The defense counsel representing the six Serbian political, police and military leaders oppose the admission into evidence of the report by the KVM Human Rights Office. They claim the report is “biased”, adding that the researchers who had gathered the statements from about 2,800 victims and witnesses of the Kosovo crimes were “incompetent”

Sandra Mitchell, witness in the trial of the six former Serbian political, miltary and police officialsSandra Mitchell, witness in the trial of the six former Serbian political, miltary and police officials

Today, the defense counsel representing the six accused Serb leaders cross-examined Sandra Mitchell, director of the Human Rights Office of the Kosovo Verification Mission (KVM). They tried to challenge the report made by the Mission staff on the basis of statements of about 2,800 refugees from Kosovo.

The defense counsel claim that the report, Kosovo – As Seen, As Told is “biased”, containing “anonymous testimony by alleged victims or witnesses of crimes” gathered by “incompetent” researches in refugee camps in Macedonia and Albania after the departure of the KVM staff from Kosovo on 20 March 1999.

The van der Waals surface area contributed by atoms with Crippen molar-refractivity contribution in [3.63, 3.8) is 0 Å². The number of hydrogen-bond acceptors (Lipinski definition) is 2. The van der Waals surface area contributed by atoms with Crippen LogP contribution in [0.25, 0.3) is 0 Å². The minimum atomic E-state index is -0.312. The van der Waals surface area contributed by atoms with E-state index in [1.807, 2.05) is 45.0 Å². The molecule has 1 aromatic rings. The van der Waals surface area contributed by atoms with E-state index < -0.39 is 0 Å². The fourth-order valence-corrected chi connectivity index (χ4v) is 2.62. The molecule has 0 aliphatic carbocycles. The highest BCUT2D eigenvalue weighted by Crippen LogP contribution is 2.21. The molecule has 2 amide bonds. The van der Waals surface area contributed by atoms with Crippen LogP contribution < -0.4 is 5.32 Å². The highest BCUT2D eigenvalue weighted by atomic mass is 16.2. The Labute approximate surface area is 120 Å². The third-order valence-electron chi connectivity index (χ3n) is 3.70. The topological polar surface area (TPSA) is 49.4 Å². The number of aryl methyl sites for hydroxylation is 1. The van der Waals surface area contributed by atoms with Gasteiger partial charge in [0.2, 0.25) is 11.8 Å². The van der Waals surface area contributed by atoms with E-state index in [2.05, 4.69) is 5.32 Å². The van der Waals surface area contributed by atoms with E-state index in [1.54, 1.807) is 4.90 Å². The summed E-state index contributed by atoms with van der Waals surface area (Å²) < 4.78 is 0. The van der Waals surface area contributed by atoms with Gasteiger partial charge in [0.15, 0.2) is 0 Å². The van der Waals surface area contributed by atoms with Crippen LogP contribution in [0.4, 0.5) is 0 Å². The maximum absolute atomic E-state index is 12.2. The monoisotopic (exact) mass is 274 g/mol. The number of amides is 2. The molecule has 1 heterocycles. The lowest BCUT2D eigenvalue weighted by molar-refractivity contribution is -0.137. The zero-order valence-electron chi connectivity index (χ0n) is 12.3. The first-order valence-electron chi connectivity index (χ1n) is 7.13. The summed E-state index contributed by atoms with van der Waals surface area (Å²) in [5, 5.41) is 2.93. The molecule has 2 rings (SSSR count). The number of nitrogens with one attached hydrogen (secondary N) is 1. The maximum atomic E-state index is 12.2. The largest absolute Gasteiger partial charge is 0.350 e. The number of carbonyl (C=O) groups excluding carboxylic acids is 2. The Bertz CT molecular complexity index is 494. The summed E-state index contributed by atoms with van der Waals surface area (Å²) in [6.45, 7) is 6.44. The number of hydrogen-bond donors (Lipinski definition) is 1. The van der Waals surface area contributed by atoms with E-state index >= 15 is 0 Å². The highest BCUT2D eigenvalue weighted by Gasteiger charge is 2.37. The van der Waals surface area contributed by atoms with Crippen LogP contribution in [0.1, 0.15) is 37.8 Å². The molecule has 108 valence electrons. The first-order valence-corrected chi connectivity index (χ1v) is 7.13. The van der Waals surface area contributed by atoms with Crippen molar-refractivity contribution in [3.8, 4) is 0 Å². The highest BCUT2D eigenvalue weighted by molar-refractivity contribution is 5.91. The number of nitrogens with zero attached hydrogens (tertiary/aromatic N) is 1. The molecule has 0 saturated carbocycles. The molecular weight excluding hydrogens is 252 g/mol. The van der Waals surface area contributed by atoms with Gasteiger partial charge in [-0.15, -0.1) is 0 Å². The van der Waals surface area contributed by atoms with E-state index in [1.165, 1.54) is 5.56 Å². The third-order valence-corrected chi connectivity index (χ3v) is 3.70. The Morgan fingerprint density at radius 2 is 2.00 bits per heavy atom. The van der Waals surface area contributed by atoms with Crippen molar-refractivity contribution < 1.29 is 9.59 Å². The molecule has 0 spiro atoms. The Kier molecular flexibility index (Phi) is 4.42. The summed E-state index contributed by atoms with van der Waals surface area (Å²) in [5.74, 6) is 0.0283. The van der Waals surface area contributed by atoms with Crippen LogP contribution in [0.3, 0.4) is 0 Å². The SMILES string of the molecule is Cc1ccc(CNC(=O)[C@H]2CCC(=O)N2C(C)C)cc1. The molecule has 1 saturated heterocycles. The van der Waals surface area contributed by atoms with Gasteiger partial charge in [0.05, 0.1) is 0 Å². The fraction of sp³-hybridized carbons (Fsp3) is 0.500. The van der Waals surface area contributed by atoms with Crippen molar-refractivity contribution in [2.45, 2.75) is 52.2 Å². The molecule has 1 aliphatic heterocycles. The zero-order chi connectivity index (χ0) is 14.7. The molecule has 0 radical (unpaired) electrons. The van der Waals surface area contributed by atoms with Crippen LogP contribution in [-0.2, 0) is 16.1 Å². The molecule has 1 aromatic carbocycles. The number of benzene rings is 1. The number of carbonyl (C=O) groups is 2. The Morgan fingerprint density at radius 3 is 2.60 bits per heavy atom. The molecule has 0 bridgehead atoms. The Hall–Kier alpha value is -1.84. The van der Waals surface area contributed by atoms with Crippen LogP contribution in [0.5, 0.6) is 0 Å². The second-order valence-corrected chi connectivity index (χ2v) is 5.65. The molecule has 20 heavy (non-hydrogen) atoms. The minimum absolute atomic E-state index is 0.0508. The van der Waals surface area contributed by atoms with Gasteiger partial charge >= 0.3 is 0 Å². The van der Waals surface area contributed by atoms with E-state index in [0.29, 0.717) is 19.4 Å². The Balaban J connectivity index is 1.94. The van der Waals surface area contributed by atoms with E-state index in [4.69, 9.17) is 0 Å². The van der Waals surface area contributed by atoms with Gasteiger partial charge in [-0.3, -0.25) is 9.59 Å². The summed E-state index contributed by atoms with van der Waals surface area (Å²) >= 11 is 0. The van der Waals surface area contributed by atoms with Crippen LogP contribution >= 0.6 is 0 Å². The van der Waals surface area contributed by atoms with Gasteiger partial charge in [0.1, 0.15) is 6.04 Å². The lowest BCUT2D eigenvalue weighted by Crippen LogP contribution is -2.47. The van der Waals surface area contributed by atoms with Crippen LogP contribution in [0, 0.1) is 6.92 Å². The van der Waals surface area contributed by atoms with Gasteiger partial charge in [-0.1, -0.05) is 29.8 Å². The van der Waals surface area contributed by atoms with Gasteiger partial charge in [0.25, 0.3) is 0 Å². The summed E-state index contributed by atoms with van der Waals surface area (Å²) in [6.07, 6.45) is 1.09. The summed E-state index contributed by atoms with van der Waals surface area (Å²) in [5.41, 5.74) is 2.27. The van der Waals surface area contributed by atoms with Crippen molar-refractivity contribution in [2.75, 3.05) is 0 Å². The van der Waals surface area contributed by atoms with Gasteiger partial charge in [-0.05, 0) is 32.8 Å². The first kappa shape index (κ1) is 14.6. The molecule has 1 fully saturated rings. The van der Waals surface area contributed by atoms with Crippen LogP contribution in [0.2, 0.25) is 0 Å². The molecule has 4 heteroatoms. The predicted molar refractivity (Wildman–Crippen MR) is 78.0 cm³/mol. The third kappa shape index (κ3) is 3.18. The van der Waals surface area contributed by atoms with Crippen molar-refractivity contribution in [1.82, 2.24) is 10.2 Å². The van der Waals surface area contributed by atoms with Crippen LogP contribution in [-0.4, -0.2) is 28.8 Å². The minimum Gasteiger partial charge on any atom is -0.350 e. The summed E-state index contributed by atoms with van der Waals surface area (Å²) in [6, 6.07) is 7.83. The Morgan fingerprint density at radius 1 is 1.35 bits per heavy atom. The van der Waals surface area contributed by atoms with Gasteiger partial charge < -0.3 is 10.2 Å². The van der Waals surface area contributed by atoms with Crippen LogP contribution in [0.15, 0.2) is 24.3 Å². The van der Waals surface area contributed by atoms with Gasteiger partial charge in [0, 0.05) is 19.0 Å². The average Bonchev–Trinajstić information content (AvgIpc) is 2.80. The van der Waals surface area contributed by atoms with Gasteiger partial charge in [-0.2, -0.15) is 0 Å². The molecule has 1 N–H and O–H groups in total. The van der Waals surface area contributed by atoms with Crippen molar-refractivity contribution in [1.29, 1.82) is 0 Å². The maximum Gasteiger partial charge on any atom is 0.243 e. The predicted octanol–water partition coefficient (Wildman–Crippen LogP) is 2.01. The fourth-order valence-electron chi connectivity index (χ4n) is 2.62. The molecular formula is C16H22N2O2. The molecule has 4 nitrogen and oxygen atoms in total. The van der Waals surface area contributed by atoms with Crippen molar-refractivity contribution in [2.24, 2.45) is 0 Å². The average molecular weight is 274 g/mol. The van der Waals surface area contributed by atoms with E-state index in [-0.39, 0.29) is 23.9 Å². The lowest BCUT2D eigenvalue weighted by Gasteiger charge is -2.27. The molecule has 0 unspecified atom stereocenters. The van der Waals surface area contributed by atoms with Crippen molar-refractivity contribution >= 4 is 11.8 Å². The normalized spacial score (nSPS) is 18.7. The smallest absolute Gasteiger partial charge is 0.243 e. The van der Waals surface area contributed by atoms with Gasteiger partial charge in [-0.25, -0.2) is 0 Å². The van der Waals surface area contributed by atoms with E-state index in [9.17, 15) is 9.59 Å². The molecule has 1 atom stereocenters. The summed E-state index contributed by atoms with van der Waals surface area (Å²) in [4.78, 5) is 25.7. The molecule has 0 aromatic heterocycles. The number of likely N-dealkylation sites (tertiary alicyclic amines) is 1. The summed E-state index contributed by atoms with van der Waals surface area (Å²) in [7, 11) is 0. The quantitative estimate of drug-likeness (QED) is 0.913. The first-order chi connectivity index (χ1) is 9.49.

None of the researchers, the defense claims, had any experience in interviewing witnesses. They were not familiar with the parameters used in statistical analysis. In the view of the defense, despite all that, they concluded on the basis of 2,764 statements that about a million refugees had left Kosovo in fear of the Yugoslav Army and the Serbian Interior Ministry (MUP) forces. The defense is trying to prove that the Kosovo Albanians fled Kosovo because of the Kosovo Liberation Army (KLA) and NATO air strikes.

The defense further contends that some statements by witnesses of crimes committed until June 1999 contained in the KVM report are identical to those published in the report of the International Crisis Group which also interviewed victims in refugee camps. Witness Sandra Mitchell denied the allegation that the Human Rights Office researchers forwarded the statements to anyone apart from the ICTY prosecutors, noting that it was possible that researchers “got the same stories from the same people”.

The presiding judge in the Chamber hearing the case against Milan Milutinovic, Nikola Sainovic, Dragoljub Ojdanic, Nebojsa Pavkovic, Vladimir Lazarevic an Sreten Lukic noted that identical statements could “affect the assessment of witnesses”, concluding that the Chamber will rule on the admissibility of the report tomorrow, after hearing all the arguments of the defense and prosecution.